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IAEA Showcases Nuclear Techniques to Combat Malnutrition in Africa

The IAEA's Victor Owino presented at the 8th Africa Nutritional Epidemiology Conference in Addis Ababa, Ethiopia.

The IAEA's Victor Owino presented at the 8th Africa Nutritional Epidemiology Conference in Addis Ababa, Ethiopia.  (Photo: V. Owino/IAEA)

The 8th Africa Nutritional Epidemiology Conference (ANEC) took place in Addis Ababa, Ethiopia from 1-5 October 2018 under the theme: ‘multi-stakeholder nutrition actions in Africa: translating evidence into policies, and programmes for impacts.’ This theme set the scene for a five-day flow of knowledge exchange and engagement among participants on how Africa can free itself from being the continent with the most undernourished population and now, one of the most rapidly rising scourges of overweight and obesity. The biannual conference, the largest meeting of its kind, is fully driven by African professionals under the auspices of the African Nutrition Society (ANS).

The International Atomic Energy Agency (IAEA) contributed to the Conference with the participation of Victor Owino from the Agency’s Nutritional and Health Related Environmental Section (NAHRES). In a keynote address, Owino highlighted the new burden of overweight and obesity as well as related non-communicable diseases (NCDs), and ways to address them with nutritional interventions such as good breastfeeding practices, increased physical activity, school-based nutrition education and control of environmental food-borne contaminants such as mycotoxins.

Owino also presented results from an IAEA-funded Doctoral Coordinated Research Project (CRP) on Human Milk and Body Composition. Participating countries in the CRP included Burkina Faso, India, Jamaica, Kenya, South Africa, Sri Lanka and Thailand, with expert support from Australia, the United Kingdom and the United States. The presentation, entitled ‘Factors associated with fat-free mass in breastfed African infants living in HIV-prone areas’, covered work undertaken by researchers in Kenya and South Africa using deuterium oxide technique to understand the relationship between maternal HIV-status and their infants nutritional status and body composition. Results from South Africa showed that infants who were breastfed exclusively for the first six months of life according to World Health Organization recommendations had greater lean tissue, an indication of healthier weight gain. Kenyan researchers showed that infants whose mothers were undergoing anti-retroviral therapy had reduced lean tissue. Results from both countries offer evidence that is useful for informing how infants and young children should be fed to ensure good growth and health.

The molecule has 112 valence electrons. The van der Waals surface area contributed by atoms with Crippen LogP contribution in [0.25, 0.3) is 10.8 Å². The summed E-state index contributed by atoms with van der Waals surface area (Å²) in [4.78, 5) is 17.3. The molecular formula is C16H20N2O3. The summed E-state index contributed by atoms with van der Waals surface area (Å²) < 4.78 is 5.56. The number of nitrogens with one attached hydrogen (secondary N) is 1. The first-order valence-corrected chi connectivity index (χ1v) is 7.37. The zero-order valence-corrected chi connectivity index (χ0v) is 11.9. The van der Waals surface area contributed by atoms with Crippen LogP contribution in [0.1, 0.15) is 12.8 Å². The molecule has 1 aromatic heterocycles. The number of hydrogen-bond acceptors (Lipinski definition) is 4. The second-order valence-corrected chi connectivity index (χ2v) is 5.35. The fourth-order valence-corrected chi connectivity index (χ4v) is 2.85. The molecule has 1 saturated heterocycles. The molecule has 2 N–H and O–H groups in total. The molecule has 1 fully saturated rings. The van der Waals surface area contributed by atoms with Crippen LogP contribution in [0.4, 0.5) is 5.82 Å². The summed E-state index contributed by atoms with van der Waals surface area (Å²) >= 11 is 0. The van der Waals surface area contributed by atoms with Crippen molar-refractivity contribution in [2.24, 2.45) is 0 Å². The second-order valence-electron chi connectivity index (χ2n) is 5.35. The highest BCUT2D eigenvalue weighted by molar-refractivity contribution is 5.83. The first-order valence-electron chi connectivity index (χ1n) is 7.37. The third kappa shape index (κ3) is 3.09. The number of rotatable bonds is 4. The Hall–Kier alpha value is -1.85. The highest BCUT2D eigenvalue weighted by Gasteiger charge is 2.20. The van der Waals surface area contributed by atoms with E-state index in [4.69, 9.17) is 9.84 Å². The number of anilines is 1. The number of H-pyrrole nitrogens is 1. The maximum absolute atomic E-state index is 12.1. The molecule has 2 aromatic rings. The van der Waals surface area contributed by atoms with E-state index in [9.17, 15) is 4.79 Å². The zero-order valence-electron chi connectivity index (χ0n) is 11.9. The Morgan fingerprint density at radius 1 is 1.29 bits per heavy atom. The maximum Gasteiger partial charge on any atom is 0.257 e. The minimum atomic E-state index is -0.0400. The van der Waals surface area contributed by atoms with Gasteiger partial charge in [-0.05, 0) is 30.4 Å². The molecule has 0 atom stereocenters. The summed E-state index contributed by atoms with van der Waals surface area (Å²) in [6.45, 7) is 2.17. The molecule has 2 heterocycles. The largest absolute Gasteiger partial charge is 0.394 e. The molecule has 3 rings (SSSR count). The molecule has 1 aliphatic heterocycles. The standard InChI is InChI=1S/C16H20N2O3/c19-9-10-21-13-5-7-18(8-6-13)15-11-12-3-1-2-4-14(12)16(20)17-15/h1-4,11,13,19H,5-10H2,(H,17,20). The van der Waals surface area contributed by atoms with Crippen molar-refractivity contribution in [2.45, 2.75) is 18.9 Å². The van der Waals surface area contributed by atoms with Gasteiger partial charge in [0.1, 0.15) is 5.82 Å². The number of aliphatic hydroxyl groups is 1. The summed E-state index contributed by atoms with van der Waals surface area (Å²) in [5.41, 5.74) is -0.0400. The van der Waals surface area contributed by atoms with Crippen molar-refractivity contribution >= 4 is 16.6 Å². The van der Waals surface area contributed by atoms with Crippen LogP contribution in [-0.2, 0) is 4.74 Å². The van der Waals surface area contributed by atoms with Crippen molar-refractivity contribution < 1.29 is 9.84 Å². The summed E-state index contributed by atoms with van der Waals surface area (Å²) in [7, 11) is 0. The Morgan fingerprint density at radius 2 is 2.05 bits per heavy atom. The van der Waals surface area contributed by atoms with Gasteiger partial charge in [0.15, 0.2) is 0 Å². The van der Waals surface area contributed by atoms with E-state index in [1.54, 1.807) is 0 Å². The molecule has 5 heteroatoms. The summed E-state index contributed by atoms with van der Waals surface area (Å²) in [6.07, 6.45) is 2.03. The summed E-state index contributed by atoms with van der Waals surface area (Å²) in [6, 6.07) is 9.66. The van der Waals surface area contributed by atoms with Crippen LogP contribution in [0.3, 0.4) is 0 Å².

A message common to both presentations was the importance of body composition (fat mass and fat-free mass) as an indicator of the deleterious effects of infectious diseases on child nutritional status on the one hand and the risk of obesity and NCDs on the other. Owino informed participants that body composition cannot be measured accurately through standard methods, such as anthropometry, used in routine growth monitoring. He explained how a nuclear technique, deuterium dilution technique, may be used to measure both body composition and breastfeeding practices.

The IAEA has been supporting several African countries to establish both human resource and laboratory capacity to measure both body composition and breastfeeding practices. One area in which the IAEA can continue to provide support, is with the development of African hubs of excellence to foster standardised training in the use of nuclear techniques in nutritional assessment. Nuclear techniques could also contribute to more objective evaluation of initiatives such as the Seqota Declaration. In order for Africa to achieve Agenda 2063 – a strategic framework for growth and sustainable development, it is vital that malnutrition be eradicated.

Commenting on the Conference, Owino stated that it was a great opportunity to underline the role of the IAEA in bringing the ‘nuclear piece’ to its Member States, to foster evidence-based decision making and policy for improved nutrition and health for all Africans.

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